TV

'BSG' -- Best Ever Sci Fi?

It's a little bit appropriate that "Battlestar Galactica" finale tonight (Sci Fi, 9 p.m.) airs one day after the 10th anniversary of the debut of "Farscape" on the network. Those are the two series that really defined the quality that the Sci Fi Channel has shown itself to be capable of.

As critics are writing their thoughts about "BSG" wrapping up after four seasons, my thoughts drifted to this: Is "BSG" the best science fiction TV series of all time?

Before one can say yes or no, one has to define sci-fi. Is the definition limited to shows set in outer space or centered on aliens? Or do you broaden the definition to include other fantasy elements, such as vampires? If you do the latter, then sci-fi TV has to include series that range from "Dark Shadows" to "Buffy."

Once sci-fi TV is defined, one has to define how being the best is measured. Is it pop culture impact? Because if that's the case, "Star Trek" would have to be the clear No. 1, thanks to four spinoff series, an animated series, 11 movies come May, and hundreds of books both fictional and non-ficitional based on the series.

Is it storytelling? Because if that's the case, No. 1 would likely have to be "The Twilight Zone," which changed the face of television and is among the best TV series of any genre of all time.

Is it longevity? Because then you have to start with "Doctor Who," which ran the first time from 1963-89, then came back in 2004 and is still running.

Is it crossing over into a mainstream popularity? Because one must then look at the success of "Lost."

What makes BSG so special for me, and what makes it worthy of mention in the conversation besides the great acting, terrific writing and very high production values, is that in one sense, it's the most pure sci fi -- science fiction as allegory and social commentary.

Few TV series in any genre have been able to so thoroughly capture the post-9/11 sensibility that runs through America, be it thoughts on terrorism, on human rights, on basic survival.

How fitting is it in how the Cylons are portrayed -- either as faceless, voiceless drones or as machines made to look like men, fifth columnists who have infiltrated all aspects of society like government, the military and the media.

'BSG' in its present form probably wouldn't have worked as a series 10 years ago, but in today's world, where our own economic survival is in doubt, 'BSG' mirrors it with the very survival of humanity, especially what survival means when there is little hope of a better future.

'BSG' brings to the table religion, cultural identity and politics, and allows the various debates to be spoken through the series' characters without getting preachy as well as staying within the context of plot.

The series has created some of the most interesting characters on TV, be it resolute leadership represented by Adama and Laura Roslin (Edward James Olmos, Mary McDonnell), to human frailty, ironically represented by many of the Cylon characters like Sol Tigh (Michael Hogan).

Perhaps no character captures the human spirit more than Gaius Baltar (James Callis), though unfortunately, it's an all-too-warped archetype that perhaps we don't want to admit is more of ourselves than we are comfortable with. Baltar is the ultimate survivor, always willing to blame someone else for his problems, and always willing to put his own interests first. Baltar is more pre-occupied with gaining power and sexual conquests, but how many people are there in real life who put aside their own self-interests at the end of the day in favor of pure altruism?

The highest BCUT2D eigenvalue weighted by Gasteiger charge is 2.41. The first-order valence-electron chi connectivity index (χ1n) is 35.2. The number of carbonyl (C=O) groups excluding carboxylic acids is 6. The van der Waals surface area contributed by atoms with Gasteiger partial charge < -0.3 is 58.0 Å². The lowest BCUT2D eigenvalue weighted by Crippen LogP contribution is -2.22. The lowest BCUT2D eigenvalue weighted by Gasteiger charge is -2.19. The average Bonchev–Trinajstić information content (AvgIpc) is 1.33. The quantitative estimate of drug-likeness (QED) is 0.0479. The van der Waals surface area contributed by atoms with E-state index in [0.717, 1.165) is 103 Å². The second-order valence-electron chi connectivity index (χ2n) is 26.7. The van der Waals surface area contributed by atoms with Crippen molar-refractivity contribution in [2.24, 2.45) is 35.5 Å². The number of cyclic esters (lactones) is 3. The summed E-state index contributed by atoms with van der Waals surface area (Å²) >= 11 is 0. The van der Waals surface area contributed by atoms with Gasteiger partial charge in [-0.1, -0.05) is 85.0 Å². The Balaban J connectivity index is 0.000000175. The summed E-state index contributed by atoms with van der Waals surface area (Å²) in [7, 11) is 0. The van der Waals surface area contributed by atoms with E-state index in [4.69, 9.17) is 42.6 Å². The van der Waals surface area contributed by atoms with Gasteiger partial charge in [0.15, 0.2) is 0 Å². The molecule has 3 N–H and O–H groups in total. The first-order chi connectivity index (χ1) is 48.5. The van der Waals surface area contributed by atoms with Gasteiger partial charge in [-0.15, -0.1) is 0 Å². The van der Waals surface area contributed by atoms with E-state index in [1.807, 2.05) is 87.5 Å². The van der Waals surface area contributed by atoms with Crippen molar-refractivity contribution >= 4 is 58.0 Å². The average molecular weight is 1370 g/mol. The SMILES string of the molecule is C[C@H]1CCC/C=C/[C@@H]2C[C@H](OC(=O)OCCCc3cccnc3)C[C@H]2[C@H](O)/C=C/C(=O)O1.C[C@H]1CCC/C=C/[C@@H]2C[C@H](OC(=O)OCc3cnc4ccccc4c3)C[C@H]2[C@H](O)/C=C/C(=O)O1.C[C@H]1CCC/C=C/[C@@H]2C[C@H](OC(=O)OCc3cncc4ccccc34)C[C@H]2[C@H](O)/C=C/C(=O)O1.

I could go on and on about the qualities of "BSG," but really, the highest praise I can think of is this: It makes you think. Not about plot twists or conspiracy theories, but about ourselves and our own lives, all the while telling the stories of characters the viewer ends up emotionally invested in. At the end of it all, I really want to know what happens to everybody.

FRIDAY'S BEST BETS: Besides the all-day marathon of Season 4 of "BSG" before tonight's finale, there are some other new things, though CBS is pre-empted by the NCAA basketball tournament.

Speaking of sci-fi programming, both "Terminator: The Sarah Connor Chronicles" and "Dollhouse" are new on Fox, beginning at 8 p.m.

Landry tutors Tyra for the SATs on "Friday Night Lights" (NBC, 9 p.m.) You keep trying with that girl, Landry. We're rooting for you.

Starz brings Season 2 of "Head Case" starring Alexandra Wentworth as a screwed up shrink with real celebrities playing warped versions of themselves at 10 p.m. It's followed by the debut of "Party Down," an "Office"-type show centered around a catering company, at 10:30 p.m. Both comedies have gotten a lot of critical praise.

On Saturday, "Ashes To Ashes" (BBC America, 9 p.m.) is all new, and all great in that returns the presence of Gene Hunt (Philip Glenister) to the small screen.

On Sunday, Kathy Ireland guest voices on "The Simpsons" (Fox, 8 p.m.), part of a whole new night of animated comedy.

"The Amazing Race" (CBS, 8 p.m.) travels to India, while "Cold Case" and "The Unit" follow with new episodes.

ABC has new episodes of "Desperate Housewives" and "Brothers & Sisters" beginning at 9 p.m.

"Kings" (NBC, 8 p.m.) didn't start out with a ratings bang, but it returns tonight, followed by "Celebrity Apprentice."

On cable, HBO airs the season finales of "Big Love" and "Flight of the Conchords," beginning at 9 p.m. and followed by a new "Eastbound and Down" at 10:30 p.m. Finally, "United States of Tara" (Showtime, 10 p.m.) is all-new.

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